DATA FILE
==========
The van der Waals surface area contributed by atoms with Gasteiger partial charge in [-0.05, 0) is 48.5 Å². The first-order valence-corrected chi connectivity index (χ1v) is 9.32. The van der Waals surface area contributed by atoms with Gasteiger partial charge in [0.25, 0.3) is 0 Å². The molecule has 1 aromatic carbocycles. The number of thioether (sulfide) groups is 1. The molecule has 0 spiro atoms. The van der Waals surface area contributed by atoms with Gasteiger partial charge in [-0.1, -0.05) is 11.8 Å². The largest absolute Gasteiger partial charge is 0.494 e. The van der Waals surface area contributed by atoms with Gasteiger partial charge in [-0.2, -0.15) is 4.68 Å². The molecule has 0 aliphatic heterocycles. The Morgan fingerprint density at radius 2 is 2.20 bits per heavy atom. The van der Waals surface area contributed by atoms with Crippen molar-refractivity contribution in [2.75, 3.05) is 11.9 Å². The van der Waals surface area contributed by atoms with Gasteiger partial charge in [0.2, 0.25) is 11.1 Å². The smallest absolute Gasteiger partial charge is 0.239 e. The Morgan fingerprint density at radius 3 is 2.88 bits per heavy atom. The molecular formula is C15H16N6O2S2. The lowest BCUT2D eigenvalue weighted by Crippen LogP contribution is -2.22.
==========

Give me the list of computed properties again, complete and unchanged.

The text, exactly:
The van der Waals surface area contributed by atoms with Gasteiger partial charge in [-0.05, 0) is 48.5 Å². The first-order valence-corrected chi connectivity index (χ1v) is 9.32. The van der Waals surface area contributed by atoms with Gasteiger partial charge in [0.25, 0.3) is 0 Å². The molecule has 1 aromatic carbocycles. The number of thioether (sulfide) groups is 1. The molecule has 0 spiro atoms. The van der Waals surface area contributed by atoms with Gasteiger partial charge in [-0.1, -0.05) is 11.8 Å². The largest absolute Gasteiger partial charge is 0.494 e. The van der Waals surface area contributed by atoms with Gasteiger partial charge in [-0.2, -0.15) is 4.68 Å². The molecule has 0 aliphatic heterocycles. The Morgan fingerprint density at radius 2 is 2.20 bits per heavy atom. The van der Waals surface area contributed by atoms with Crippen molar-refractivity contribution in [2.75, 3.05) is 11.9 Å². The van der Waals surface area contributed by atoms with Gasteiger partial charge in [0.2, 0.25) is 11.1 Å². The smallest absolute Gasteiger partial charge is 0.239 e. The Morgan fingerprint density at radius 3 is 2.88 bits per heavy atom. The molecular formula is C15H16N6O2S2. The lowest BCUT2D eigenvalue weighted by Crippen LogP contribution is -2.22.